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Unfortunately Rebel is right. The downside to ethanol is that as of right now it is unregulated and you often times have to be cautious of the levels of actual ethanol in e85 as it changes from summer to winter. Also as I am doing his in the future as well I am having a speed shop help me with mine that can actually consult with me and point me in the right direction and help me with the tuning and maintenance afterwards and I also recommend that you DO NOT do this on your own and consult with a reliable shop in your area. With that kind of help they can do the tune and help pick injectors and spark plugs as well as a pump if needed.
 

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It is not unfortunate per say. I just do not like people to think that these kind of drastic engineering changes are some 30 minute show effort and it's done type mod. It can be done but do the homework BEFORE diving in!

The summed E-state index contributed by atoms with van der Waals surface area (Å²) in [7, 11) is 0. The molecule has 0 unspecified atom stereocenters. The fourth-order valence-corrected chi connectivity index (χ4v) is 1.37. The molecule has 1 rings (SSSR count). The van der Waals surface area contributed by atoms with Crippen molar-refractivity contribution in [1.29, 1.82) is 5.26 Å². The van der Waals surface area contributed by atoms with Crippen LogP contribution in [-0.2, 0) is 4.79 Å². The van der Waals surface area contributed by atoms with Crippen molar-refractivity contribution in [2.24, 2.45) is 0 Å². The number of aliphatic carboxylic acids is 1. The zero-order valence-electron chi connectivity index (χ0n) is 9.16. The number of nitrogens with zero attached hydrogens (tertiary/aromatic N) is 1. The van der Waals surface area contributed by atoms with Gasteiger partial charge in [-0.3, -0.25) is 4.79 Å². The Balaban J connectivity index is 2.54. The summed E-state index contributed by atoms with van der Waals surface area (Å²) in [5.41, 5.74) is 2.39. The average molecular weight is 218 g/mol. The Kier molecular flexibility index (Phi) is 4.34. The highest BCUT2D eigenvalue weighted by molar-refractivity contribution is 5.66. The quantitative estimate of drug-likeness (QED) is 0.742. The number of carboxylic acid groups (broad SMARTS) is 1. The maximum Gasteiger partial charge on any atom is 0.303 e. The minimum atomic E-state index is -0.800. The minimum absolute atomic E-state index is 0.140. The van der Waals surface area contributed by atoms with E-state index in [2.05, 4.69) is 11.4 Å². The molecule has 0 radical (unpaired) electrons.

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So Snowbrdrfreak, Have not seen you back to check in on this thread you started. All I can say is that you got one GOOD one going here! Have you done any "homework" on your own that you may want to share?